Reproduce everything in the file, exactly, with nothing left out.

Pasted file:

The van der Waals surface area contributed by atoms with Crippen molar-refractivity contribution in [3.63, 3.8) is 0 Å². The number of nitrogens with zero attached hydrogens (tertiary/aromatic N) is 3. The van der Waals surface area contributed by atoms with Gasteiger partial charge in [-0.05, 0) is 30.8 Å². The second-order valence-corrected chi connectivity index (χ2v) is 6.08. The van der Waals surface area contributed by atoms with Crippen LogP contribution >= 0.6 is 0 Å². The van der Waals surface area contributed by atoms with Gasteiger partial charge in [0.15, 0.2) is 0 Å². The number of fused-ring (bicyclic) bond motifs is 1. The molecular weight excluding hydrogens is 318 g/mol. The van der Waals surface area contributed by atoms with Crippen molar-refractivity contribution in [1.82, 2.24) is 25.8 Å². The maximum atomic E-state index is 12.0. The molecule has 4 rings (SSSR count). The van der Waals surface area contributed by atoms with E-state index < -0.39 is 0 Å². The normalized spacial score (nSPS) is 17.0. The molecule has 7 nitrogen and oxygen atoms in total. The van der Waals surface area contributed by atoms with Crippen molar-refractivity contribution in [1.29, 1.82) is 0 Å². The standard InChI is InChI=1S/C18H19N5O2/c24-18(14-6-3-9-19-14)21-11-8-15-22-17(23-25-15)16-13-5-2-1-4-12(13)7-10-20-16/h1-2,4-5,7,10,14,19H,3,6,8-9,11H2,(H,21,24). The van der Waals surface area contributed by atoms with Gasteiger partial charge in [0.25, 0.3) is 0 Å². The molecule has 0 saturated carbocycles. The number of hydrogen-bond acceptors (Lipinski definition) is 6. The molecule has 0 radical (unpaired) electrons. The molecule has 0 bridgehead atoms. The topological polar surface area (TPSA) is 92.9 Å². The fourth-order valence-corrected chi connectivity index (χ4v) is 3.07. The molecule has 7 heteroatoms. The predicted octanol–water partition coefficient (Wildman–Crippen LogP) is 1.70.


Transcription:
The van der Waals surface area contributed by atoms with Crippen molar-refractivity contribution in [3.63, 3.8) is 0 Å². The number of nitrogens with zero attached hydrogens (tertiary/aromatic N) is 3. The van der Waals surface area contributed by atoms with Gasteiger partial charge in [-0.05, 0) is 30.8 Å². The second-order valence-corrected chi connectivity index (χ2v) is 6.08. The van der Waals surface area contributed by atoms with Crippen LogP contribution >= 0.6 is 0 Å². The van der Waals surface area contributed by atoms with Gasteiger partial charge in [0.15, 0.2) is 0 Å². The number of fused-ring (bicyclic) bond motifs is 1. The molecular weight excluding hydrogens is 318 g/mol. The van der Waals surface area contributed by atoms with Crippen molar-refractivity contribution in [1.82, 2.24) is 25.8 Å². The maximum atomic E-state index is 12.0. The molecule has 4 rings (SSSR count). The van der Waals surface area contributed by atoms with E-state index < -0.39 is 0 Å². The normalized spacial score (nSPS) is 17.0. The molecule has 7 nitrogen and oxygen atoms in total. The van der Waals surface area contributed by atoms with Crippen molar-refractivity contribution in [1.29, 1.82) is 0 Å². The standard InChI is InChI=1S/C18H19N5O2/c24-18(14-6-3-9-19-14)21-11-8-15-22-17(23-25-15)16-13-5-2-1-4-12(13)7-10-20-16/h1-2,4-5,7,10,14,19H,3,6,8-9,11H2,(H,21,24). The van der Waals surface area contributed by atoms with Gasteiger partial charge in [0.25, 0.3) is 0 Å². The molecule has 0 saturated carbocycles. The number of hydrogen-bond acceptors (Lipinski definition) is 6. The molecule has 0 radical (unpaired) electrons. The molecule has 0 bridgehead atoms. The topological polar surface area (TPSA) is 92.9 Å². The fourth-order valence-corrected chi connectivity index (χ4v) is 3.07. The molecule has 7 heteroatoms. The predicted octanol–water partition coefficient (Wildman–Crippen LogP) is 1.70.